Leaving your dog in your hot car is the equivalent of putting him in an oven and letting him roast. I’m not kidding. It only takes 30 minutes for the inside of your car to heat up to 119 degrees. It would only take you an hour to bake a 1kg cake at that temperature.
Now, if it were you in the car, you’d start sweating to regulate your body temperature. But Bella can’t sweat because of her thick fur. Dogs rely on their nasal surfaces and the dilation of skin blood vessels to lose heat. None of that is going to work in the oven that Bella is left inside.
So she will resort to panting, which she quickly realizes is not working too. At this point, she has begun panicking. She hopefully looks out the window but no signs of you. Nobody can hear her muffled cry of help. Normal dog temperature is 100.5-102.5 degrees. Bella’s temperature is now at 103.8. It’s only a matter of time before she starts suffering from heatstroke resulting in multi-organ failure.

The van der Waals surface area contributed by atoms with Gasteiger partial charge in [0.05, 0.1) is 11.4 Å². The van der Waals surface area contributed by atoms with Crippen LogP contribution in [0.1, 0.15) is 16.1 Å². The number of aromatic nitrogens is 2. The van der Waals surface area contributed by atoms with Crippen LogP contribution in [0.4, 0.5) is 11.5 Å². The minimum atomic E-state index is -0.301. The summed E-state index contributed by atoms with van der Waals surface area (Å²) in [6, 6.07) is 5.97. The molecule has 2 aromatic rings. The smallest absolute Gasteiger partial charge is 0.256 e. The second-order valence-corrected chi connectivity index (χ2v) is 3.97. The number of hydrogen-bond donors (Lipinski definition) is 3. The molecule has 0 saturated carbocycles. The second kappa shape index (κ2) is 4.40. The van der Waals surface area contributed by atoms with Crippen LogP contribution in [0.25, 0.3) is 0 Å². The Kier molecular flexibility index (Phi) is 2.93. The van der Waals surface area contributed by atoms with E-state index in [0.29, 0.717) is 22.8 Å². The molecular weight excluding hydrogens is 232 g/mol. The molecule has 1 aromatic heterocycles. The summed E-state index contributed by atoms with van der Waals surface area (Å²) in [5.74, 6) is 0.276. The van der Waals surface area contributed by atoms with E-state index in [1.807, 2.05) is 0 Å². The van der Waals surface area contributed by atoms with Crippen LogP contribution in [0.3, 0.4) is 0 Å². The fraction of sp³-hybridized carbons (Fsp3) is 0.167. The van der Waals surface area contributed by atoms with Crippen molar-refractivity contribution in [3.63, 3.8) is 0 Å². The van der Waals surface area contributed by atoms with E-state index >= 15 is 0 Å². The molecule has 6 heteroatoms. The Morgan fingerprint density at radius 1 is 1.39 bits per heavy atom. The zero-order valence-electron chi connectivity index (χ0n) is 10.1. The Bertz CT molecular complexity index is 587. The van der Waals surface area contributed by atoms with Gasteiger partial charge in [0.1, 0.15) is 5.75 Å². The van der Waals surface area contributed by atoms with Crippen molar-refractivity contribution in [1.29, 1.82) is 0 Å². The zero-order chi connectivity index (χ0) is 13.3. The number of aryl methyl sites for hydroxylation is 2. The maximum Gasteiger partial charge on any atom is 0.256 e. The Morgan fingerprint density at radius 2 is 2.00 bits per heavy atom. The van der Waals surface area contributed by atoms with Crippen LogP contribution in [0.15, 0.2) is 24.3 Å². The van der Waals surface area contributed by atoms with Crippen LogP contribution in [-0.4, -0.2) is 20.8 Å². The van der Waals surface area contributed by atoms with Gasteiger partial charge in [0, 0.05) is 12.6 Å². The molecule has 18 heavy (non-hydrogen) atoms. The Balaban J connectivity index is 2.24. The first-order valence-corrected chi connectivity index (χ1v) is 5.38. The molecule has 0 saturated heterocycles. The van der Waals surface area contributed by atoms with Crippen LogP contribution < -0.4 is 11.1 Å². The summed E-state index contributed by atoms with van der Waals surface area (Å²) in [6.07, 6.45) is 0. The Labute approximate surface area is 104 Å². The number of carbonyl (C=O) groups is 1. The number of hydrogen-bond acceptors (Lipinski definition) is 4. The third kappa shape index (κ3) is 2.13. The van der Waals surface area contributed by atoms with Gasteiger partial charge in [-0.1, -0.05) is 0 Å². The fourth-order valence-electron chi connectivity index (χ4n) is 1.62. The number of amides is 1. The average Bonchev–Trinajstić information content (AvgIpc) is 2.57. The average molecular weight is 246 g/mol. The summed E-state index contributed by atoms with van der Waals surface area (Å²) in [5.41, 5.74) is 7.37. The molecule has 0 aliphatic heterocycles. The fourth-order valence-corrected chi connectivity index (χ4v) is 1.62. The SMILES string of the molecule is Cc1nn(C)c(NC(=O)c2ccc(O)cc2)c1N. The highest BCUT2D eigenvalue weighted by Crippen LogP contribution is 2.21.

Her circulatory system, kidneys, liver, and GI tract will all begin shutting down. Now, Bella doesn’t even remember who she is. She doesn’t know where she is either. She is disoriented or depressed. She might start experiencing muscle tremors, seizures, or in the extreme, fall in a comma.
If you find her like this, your next step is to work on lowering her temperature. Do not use ice. That is too abrupt. Instead, use lukewarm water. You can also turn on your AC while you rush her to the nearest vet. If possible, try rubbing alcohol on her foot pads, inner ears, and belly to increase heat loss.
Hopefully, the damage can be reversed, and nobody has to live with the thought that they baked their dog to death. The mortality rate from heatstroke is approximately 50%, and your dog will have to be admitted for at least 24-48 hours. You could have prevented all that. PS: Leaving your car window open to a crack will not prevent your car from overheating.
Feature Image Source: Pixabay